[Here is the article and story that Kate contributed to issue number 4 (Christmas 1979).]
The idea for Heavy People came when I was just sitting one day in my parents' house. I heard the phrase "Rolling the ball" in my head, and I thought that it would be a good way to start a song, so I ran in to the piano and played it and got the chords down. I then worked on it from there.
It has lots of different people and ideas and things like that in it, and they came to me amazingly easily--it was a bit like Oh England, because in a way so much of it was what was happening at home at the time. My brother and my father were very much involved in talking about Gurdjieff and whirling Dervishes, and I was really getting into it, too. It was just like plucking out a bit of that and putting it into something that rhymed. And it happened so easily--in a way, too easily. I say that because normally it's difficult to get it all to happen at once, but sometimes it does, and that can seem sort of wrong. Usually you have to work hard for things to happen, but it seems that the better you get at them the more likely you are to do something that is good without any effort. [In fact, however, Kate says even now that her music still comes very slowly, generally speaking.] And because of that it's always a surprise when something comes easily.
I thought it was important not to be narrow-minded just because we talked about Gurdjieff. I knew that I didn't mean his system was the only way, and that was why it was important to include whirling Dervishes and Jesus, because they are strong, too. Anyway, in the long run, although somebody might be into all of them, it's really you that does it--they're just the vehicle to get you there.
I always felt that Heavy People should be a single, but I just had a feeling that it shouldn't be a second single, although a lot of people wanted that. Maybe that's why I had the feeling--because it was to happen a little later, and in fact I never really liked the album version much because it should be quite loose, you know: it's a very human song. And I think, in fact, every time I do it, it gets even looser. I've danced and sung that song so many times now, but it's still like a hymn to me when I sing it. I do sometimes get bored with the actual words I'm singing, but the meaning I put into them is still a comfort. It's like a prayer, and it reminds me of direction. And it can't help but help me when I'm singing those words. Subconsciously they must go in.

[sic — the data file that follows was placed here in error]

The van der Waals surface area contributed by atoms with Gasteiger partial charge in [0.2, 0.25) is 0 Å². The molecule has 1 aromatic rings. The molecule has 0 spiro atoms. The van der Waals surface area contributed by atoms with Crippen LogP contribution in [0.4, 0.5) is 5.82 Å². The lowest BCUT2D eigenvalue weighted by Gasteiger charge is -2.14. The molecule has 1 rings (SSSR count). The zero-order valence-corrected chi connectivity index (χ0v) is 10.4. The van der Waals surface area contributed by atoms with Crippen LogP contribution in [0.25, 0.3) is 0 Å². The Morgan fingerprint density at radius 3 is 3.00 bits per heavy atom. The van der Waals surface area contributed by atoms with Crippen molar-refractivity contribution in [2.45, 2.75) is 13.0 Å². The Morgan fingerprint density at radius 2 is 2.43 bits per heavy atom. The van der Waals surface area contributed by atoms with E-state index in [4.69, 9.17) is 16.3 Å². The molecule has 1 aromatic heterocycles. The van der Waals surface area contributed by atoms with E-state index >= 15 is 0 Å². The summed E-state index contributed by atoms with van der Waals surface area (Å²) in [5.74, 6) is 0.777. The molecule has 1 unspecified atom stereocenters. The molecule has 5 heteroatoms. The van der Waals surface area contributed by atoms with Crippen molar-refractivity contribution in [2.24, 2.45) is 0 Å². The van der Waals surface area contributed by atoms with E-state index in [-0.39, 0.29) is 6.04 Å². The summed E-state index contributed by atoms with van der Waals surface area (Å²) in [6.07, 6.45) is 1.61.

Where did you get the happy/sad face earrings in the club photo?
"I've had a lot of enquiries about those, and a lot of people would like to ge a pair. I'm afraid I can't help anyone to find a pair, as I was given them by a fan."
Do you henna your hair?
"Yes. I use henna wax. Otherwise I don't do anything special. I sometimes plait it and let it dry to make it curl, and for the Christmas TV show I used crimping irons, which was amazing." In James and the Cold Gun did you refer to anyone in particular?
"I've had lots of letters about this, many from people called James, with plenty of suggestions for identities of the "James", but the answer is: nobody. When I wrote the song, James was the right name for it."
In Coffee Homeground, you mention Crippen. Who is he?
"He was a murderer who was arrested after he had escaped from Britain by ship, thanks to the use of ship-to-shore radio. It was the first time that radio was used in this way, so he has a small place in history for that reason."
Is it true that you live in a flat with your brothers?
"I get lots of questions about where I live, usually prompted by inaccurate information in papers. You really can't believe everything you read. We all three live in the same house, but we each have separate flats, which are connected by intercom for ease of communication. [Kate has since re-moved to a house of her own, outside the city. I believe that John has also moved out, but that the apartment building is still owned by the Bush family.] To find the house you take the second turning on the right and keep straight on till morning."
Why did you call your cats Zoodle and Pyewacket?
"Paddy says that Zoodle is a German word for snoot, and I got the name from him. I don't know where the name Pyewacket came from--it just seemed a good idea at the time, as they say. We actually call her Pye." [Kate may or may not be speaking candidly here, but for the record "Pyewacket" is the name of a very popular fictional cat, the "familiar" of Kim Novak's witch-character in the 1958 film Bell, Book and Candle, from the play by van Druten. Based on the wonderful atmosphere and subject of this movie, and the really important role of the cat in the story, it seems very likely that Kate got the name from this film, or from the play on which it is based.]
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©1990 Andy Marvick